There is a growing body of evidence showing that diverse companies are seeing increased cash flow and better profitability. From a 2019 study by the Boston Consulting Group, which found that companies with diverse management teams produce 19% more revenue, to Fast Company, who discovered that having women in the C-Suite results in a  41% increase in revenue, to research by Deloitte that found diverse companies have 2.3 times more cash flow, it’s clear that the increased innovation and ability to think outside the box that diverse teams have, brings in more income, resulting in a better return on investment. 

Access to new markets:

DEI is particularly important for companies with a global reach. Understanding different cultures and how to communicate with them is vital for companies who expect to sell to growing markets in Asia and Africa. For organisations to become international, having employees who speak other languages or have lived experience of other cultures are essential to remove cultural biases and overcome stereotypes. Analysis at Harvard Business Review found that a team with a member who shares a client’s ethnicity is 152% more likely to understand that client.

Increased retention rates

Many companies are feeling the impact of the “Great Resignation,” a term used to describe the surge of employees quitting their jobs in light of the COVID 19 pandemic, but companies who prioritise DEI find higher retention rates and more engaged staff. Deloitte found that 83% of millennials are actively engaged when they believe their organisation nurtures an inclusive workplace culture. This drops to just 60% when there is no inclusive culture present. With millennials set to make up 75% of the workforce by 2025, this is a group it would be unwise to ignore. 

Measuring DEI through KPIs 

Investment companies need to be aware that intention doesn’t equal implementation, and the best way to ensure companies have a proven commitment to diversity is to measure success through KPIs. Metrics to measure could include:

  • Evidence of how companies recruit, retain and promote diverse talent across all functions, not just board level
  • Scrutiny of supply chain diversity, including the impact of a companies’ products and whether they make DEI a key part of product design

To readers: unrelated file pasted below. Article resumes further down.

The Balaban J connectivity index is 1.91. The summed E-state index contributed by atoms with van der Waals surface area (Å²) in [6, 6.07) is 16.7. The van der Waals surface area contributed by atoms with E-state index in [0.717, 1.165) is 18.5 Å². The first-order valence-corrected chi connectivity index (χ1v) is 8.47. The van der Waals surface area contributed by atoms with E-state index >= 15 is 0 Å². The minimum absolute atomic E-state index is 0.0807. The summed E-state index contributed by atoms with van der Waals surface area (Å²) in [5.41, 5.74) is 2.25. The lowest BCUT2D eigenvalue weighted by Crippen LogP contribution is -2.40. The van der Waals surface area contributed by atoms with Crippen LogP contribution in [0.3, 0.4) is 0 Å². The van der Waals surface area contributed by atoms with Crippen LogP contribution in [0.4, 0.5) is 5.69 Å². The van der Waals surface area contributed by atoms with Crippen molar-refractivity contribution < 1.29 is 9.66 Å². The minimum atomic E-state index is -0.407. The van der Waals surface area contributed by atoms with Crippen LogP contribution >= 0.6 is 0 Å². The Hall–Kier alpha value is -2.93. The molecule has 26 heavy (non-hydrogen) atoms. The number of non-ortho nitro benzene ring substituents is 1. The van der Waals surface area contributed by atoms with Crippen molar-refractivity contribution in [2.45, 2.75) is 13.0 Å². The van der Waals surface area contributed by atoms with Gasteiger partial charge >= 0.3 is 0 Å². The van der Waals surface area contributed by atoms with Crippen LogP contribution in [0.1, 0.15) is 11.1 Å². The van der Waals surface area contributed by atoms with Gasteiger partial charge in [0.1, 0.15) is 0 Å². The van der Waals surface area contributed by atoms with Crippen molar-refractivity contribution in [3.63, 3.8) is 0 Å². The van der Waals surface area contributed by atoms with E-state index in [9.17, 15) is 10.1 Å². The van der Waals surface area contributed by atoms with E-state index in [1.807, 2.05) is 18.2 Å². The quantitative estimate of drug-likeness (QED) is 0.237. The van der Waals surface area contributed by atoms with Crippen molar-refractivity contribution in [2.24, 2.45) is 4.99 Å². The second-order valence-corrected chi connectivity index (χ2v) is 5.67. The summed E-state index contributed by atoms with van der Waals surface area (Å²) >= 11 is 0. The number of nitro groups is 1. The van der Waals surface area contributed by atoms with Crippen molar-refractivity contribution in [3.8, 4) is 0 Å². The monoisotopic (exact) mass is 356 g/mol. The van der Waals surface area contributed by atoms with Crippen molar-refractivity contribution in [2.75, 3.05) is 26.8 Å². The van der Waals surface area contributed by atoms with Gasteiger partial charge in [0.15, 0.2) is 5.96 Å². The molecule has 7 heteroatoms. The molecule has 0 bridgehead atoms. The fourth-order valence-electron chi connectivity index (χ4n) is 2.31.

• Data about additional categories of diversity in the workforce, including disability, LGBTQ+ and cultural background
  • Interrogate pay structures, paying particular close attention to gender pay gap reporting. 

Several institutional investors have realised the impact of dedicated DEI policies, including Goldman Sachs who announced in 2021 that they would no longer take any company public that didn’t have at least two diverse board members, at least one of which should be a woman. On the decision, David Solomon, CEO of Goldman Sachs said “This is an example of our saying, ‘How can we do something that we think is right and helps move the market forward?’” in direct recognition of the change needed at a cultural level to push the industry forward. 

However, the most effective policies go beyond just assessing board level. The importance of looking at the company as a whole and the positive consequences of including diversity at all levels was highlighted by Ursula von der Leyen, President of the European Union, in her speech at the European Women on Boards’​ Gender Diversity Award. She said: “If we look beyond boards, at the top leadership positions, just seven percent of the largest European companies are led by a woman. Boards are one thing; it is the knock-on effect that matters. As more diverse boards hire more diverse CEOs those, in turn, hire more diverse managers.” 


There’s clearly a compelling case for investors to include DEI in their portfolios. As the multicultural marketplace evolves, it’s a critical risk not to navigate investments through a DEI lens. Over the coming years, the industry should expect regulatory pressure, as well as societal expectations as to what best practice looks like; it’s essential to view diversity as an opportunity, not an obstacle and ensure processes, procedures and infrastructure all support a strong DEI agenda to ensure future-proof, profitable investment. 

Written by Janthana Kaenprakhamroy, CEO and Founder of Tapoly

CEO of Tapoly, one of the first on demand insurance providers for SMEs and freelancers in Europe, and the winner of Technology Development at the European Business Awards 2021. Listed by Forbes as number 6 of the Top 100 Women Founders to watch, and among the Top Ten Insurtech Female Influencers according to The Insurance Institute. Recently she has been named as one of the Most Influential Women in Tech 2021 and as the winner of Insurance Leader of the Year by Women In Finance Awards 2021. She was a former chartered accountant and internal audit director at investment banks, having previously worked at UBS, Deutsche Bank, JPMorgan, and BNP Paribas